If you’d prefer to avoid these added hassles and use your own credit card, you can simply use your GoodSam card to “Swipe & Save” for lesser discounts.  This seems to have now replaced the older Flying J RV Frequent Fueler program but offers similar savings.

In general, if I can find a Murphy station, or another station that is over 6 cents less than Flying J, I’ll go there. But if I also need propane or a dump, the RV Plus card can be a good deal.


4. Credit Card Cash-Back Rebates

Some general no-annual-fee Credit Cards offer cash-back rewards on fuel and other purchases.   One of the highest of these is the Chase Freedom Visa card with its 5% cash-back on various quarterly categories (5% Gas station discounts are available July-Sept and Jan-Mar).  So if you’re a summer vacation and snowbird RVer, this card might be perfect for you!  I also take full advantage of their Amazon.com discount during Oct-Dec!

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But, the downside is that Chase gets to decide which stores do and do not qualify for the 5% discount (those that don’t, only pay 1% cash-back).  For instance, Chase will usually only give the 5% discount to stand-alone retail gas stations (such as Shell, BP, Phillips66, etc) and not those at grocery and discount stores.

So, a  great “category-less” alternative cash-back card is the Capital One Quicksilver Visa.  It offers a flat 1.5% cash-back on all purchases all year long, and also does not charge foreign transaction fees so it’s a great option for international travel.


5. Grocery Store Gas (Safeway, Kroger, Meijer, Fry’s, etc)

If you’re staying in one area for a month or two, and notice that a local grocery store offers good fuel discounts with their discount card, it might be worthwhile to get one of these cards.  When I was in Arizona a few winters ago, I got a VIP card on-the-spot from Fry’s (Kroger affiliate) and was able to earn points with my grocery purchases to save 10 cents to $1 off per gallon on fuel at their gas station.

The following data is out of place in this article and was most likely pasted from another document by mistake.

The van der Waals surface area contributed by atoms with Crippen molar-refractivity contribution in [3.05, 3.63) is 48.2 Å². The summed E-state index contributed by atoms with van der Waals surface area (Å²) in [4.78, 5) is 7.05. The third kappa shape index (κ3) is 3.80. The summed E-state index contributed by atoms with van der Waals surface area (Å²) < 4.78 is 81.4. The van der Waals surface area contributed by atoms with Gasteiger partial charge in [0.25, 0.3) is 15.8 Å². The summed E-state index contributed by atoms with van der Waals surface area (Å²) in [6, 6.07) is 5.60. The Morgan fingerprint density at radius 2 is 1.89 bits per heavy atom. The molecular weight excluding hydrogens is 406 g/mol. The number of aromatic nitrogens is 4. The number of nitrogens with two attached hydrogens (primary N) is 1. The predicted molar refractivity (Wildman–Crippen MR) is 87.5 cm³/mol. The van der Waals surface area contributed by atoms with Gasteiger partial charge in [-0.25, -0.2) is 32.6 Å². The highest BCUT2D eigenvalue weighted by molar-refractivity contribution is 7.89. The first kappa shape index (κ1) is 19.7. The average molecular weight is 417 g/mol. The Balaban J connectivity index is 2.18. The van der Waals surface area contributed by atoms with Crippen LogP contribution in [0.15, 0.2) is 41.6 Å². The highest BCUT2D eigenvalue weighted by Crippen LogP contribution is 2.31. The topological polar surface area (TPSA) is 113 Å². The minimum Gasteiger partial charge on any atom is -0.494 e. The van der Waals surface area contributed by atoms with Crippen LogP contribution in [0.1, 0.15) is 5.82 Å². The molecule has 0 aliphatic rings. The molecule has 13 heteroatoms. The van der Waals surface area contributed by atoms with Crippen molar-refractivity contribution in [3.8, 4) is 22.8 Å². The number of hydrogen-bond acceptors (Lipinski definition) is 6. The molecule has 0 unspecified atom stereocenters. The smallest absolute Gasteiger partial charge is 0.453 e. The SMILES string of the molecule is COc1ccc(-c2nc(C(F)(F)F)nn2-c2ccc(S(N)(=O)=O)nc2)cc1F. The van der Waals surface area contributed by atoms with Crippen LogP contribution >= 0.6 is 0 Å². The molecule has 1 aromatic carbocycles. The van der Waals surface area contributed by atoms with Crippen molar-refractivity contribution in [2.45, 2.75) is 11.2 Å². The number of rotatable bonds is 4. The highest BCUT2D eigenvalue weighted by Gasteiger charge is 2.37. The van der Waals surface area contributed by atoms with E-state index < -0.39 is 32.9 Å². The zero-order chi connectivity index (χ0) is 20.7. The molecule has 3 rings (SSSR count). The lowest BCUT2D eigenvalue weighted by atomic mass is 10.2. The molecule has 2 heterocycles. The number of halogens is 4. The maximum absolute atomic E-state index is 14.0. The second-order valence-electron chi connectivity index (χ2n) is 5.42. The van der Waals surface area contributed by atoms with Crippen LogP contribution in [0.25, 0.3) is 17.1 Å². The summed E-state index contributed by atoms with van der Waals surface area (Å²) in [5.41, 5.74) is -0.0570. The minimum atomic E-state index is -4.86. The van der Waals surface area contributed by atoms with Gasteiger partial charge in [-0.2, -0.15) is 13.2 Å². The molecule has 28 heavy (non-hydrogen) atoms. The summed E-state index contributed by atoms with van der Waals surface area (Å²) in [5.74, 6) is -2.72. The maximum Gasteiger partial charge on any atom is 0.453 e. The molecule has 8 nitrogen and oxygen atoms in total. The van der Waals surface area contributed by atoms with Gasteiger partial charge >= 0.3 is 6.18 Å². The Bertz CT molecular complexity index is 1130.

Paying for your purchases using a cash-back Visa (like the Quicksilver above) can provide even more savings!  Also, since many regional grocery chains are owned by the same national company, you can often use one card across the country for all of that company’s stores (such as Safeway).


6. Shell Fuel Rewards Card

A frequent partner with many grocery stores is Shell.  They have a Fuel Rewards discount card that can give you 3 cents or more per gallon (up to 20 gallons).  Paying here via a cash-back Visa card will increase your savings even more!


7. Increase your MPG!

A final, and very important, way to reduce your RV fuel costs is to simply focus on improving your miles per gallon.  There are numerous ways to do this:

  • Slow down!  RVs typically get their most-optimal fuel efficiency when driving 60 mph or slower.  So, take your time, drive with the grannies in the right lane, and take the extra time to sing along with a few more tunes!  Better yet, get off the Interstate completely and take some “blue highways”—the scenery will be a lot more interesting.
  • Check Your Tires! Make sure your RV tires are not under-inflated.  This not only could lead to premature wear and blow-outs, but you also may be giving up an extra mile per gallon.
  • Put Your RV on a Diet!  It’s amazing how MPG can improve by just doing something simple like driving with empty (or near-empty) tanks.  So, empty those waste tanks before starting your trip, and try to put as few gallons of water as possible in your fresh water tank.  Also, review your RV storage bins for any heavy items might not be needed (and can be left at home) for a particular trip.   Depending on your RV, you could save anywhere from 1 to 3 MPGs!
  • Consider “Toad-less” or “RV-less” trips!   While my default mode of travel is via my RV towing a Chevy Tracker “toad”, not every trip necessarily needs that combination.  I’ve taken a few weekend trips recently with just the View (no toad) and have been amazed to gain an extra 2 MPG by doing so!  Alternatively, it’s sometimes nice to take a break from RVing and just drive the car somewhere.  In my case, my Tracker gets about 7 more MPGs than the View!